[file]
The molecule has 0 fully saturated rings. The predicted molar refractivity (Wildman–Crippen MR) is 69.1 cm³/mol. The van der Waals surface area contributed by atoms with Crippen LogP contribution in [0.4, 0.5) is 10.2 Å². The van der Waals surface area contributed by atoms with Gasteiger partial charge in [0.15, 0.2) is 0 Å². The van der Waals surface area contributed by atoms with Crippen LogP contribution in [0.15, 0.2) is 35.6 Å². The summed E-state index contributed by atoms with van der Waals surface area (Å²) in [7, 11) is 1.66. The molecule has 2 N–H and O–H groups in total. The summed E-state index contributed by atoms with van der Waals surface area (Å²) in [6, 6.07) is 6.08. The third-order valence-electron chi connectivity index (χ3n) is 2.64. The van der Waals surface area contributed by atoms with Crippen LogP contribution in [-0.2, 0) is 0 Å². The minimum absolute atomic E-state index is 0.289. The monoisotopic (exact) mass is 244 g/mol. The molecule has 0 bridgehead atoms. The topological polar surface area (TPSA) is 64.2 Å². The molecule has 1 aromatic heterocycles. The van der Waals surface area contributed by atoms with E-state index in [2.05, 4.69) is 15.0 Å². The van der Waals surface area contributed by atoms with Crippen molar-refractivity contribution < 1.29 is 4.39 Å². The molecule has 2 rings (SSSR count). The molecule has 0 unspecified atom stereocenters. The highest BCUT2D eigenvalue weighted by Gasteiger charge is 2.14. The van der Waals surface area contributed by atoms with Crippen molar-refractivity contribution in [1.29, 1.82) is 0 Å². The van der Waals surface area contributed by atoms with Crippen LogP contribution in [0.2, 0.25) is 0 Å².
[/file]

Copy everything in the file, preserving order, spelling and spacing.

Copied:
The molecule has 0 fully saturated rings. The predicted molar refractivity (Wildman–Crippen MR) is 69.1 cm³/mol. The van der Waals surface area contributed by atoms with Crippen LogP contribution in [0.4, 0.5) is 10.2 Å². The van der Waals surface area contributed by atoms with Gasteiger partial charge in [0.15, 0.2) is 0 Å². The van der Waals surface area contributed by atoms with Crippen LogP contribution in [0.15, 0.2) is 35.6 Å². The summed E-state index contributed by atoms with van der Waals surface area (Å²) in [7, 11) is 1.66. The molecule has 2 N–H and O–H groups in total. The summed E-state index contributed by atoms with van der Waals surface area (Å²) in [6, 6.07) is 6.08. The third-order valence-electron chi connectivity index (χ3n) is 2.64. The van der Waals surface area contributed by atoms with Crippen LogP contribution in [-0.2, 0) is 0 Å². The minimum absolute atomic E-state index is 0.289. The monoisotopic (exact) mass is 244 g/mol. The molecule has 0 bridgehead atoms. The topological polar surface area (TPSA) is 64.2 Å². The molecule has 1 aromatic heterocycles. The van der Waals surface area contributed by atoms with E-state index in [2.05, 4.69) is 15.0 Å². The van der Waals surface area contributed by atoms with Crippen molar-refractivity contribution < 1.29 is 4.39 Å². The molecule has 2 rings (SSSR count). The molecule has 0 unspecified atom stereocenters. The highest BCUT2D eigenvalue weighted by Gasteiger charge is 2.14. The van der Waals surface area contributed by atoms with Crippen molar-refractivity contribution in [1.29, 1.82) is 0 Å². The van der Waals surface area contributed by atoms with Crippen LogP contribution in [0.2, 0.25) is 0 Å².